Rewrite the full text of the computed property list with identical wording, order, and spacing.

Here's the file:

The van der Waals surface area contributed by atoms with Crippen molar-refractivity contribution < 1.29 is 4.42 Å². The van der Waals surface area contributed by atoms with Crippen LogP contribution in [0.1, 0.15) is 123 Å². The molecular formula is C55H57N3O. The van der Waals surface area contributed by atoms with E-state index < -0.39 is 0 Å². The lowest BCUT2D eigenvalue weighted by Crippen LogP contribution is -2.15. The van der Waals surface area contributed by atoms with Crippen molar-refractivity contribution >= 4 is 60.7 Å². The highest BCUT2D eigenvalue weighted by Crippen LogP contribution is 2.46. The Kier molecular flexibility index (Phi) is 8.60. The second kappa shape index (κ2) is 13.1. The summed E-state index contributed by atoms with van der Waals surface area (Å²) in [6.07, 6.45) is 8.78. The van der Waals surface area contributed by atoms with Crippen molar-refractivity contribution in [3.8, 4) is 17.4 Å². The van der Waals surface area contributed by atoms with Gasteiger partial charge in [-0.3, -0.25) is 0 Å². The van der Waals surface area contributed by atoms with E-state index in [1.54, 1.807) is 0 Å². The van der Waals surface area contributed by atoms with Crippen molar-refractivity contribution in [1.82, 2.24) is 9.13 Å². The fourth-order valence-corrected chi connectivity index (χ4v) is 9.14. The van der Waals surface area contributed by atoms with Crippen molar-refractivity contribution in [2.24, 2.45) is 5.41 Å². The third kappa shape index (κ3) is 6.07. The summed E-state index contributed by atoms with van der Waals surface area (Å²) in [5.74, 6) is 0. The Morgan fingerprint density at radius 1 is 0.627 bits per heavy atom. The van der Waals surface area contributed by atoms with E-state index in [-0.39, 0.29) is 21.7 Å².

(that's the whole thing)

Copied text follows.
The van der Waals surface area contributed by atoms with Crippen molar-refractivity contribution < 1.29 is 4.42 Å². The van der Waals surface area contributed by atoms with Crippen LogP contribution in [0.1, 0.15) is 123 Å². The molecular formula is C55H57N3O. The van der Waals surface area contributed by atoms with E-state index < -0.39 is 0 Å². The lowest BCUT2D eigenvalue weighted by Crippen LogP contribution is -2.15. The van der Waals surface area contributed by atoms with Crippen molar-refractivity contribution >= 4 is 60.7 Å². The highest BCUT2D eigenvalue weighted by Crippen LogP contribution is 2.46. The Kier molecular flexibility index (Phi) is 8.60. The second kappa shape index (κ2) is 13.1. The summed E-state index contributed by atoms with van der Waals surface area (Å²) in [6.07, 6.45) is 8.78. The van der Waals surface area contributed by atoms with Crippen molar-refractivity contribution in [3.8, 4) is 17.4 Å². The van der Waals surface area contributed by atoms with Gasteiger partial charge in [-0.3, -0.25) is 0 Å². The van der Waals surface area contributed by atoms with E-state index in [1.54, 1.807) is 0 Å². The van der Waals surface area contributed by atoms with Crippen molar-refractivity contribution in [1.82, 2.24) is 9.13 Å². The fourth-order valence-corrected chi connectivity index (χ4v) is 9.14. The van der Waals surface area contributed by atoms with Crippen molar-refractivity contribution in [2.24, 2.45) is 5.41 Å². The third kappa shape index (κ3) is 6.07. The summed E-state index contributed by atoms with van der Waals surface area (Å²) in [5.74, 6) is 0. The Morgan fingerprint density at radius 1 is 0.627 bits per heavy atom. The van der Waals surface area contributed by atoms with E-state index in [-0.39, 0.29) is 21.7 Å².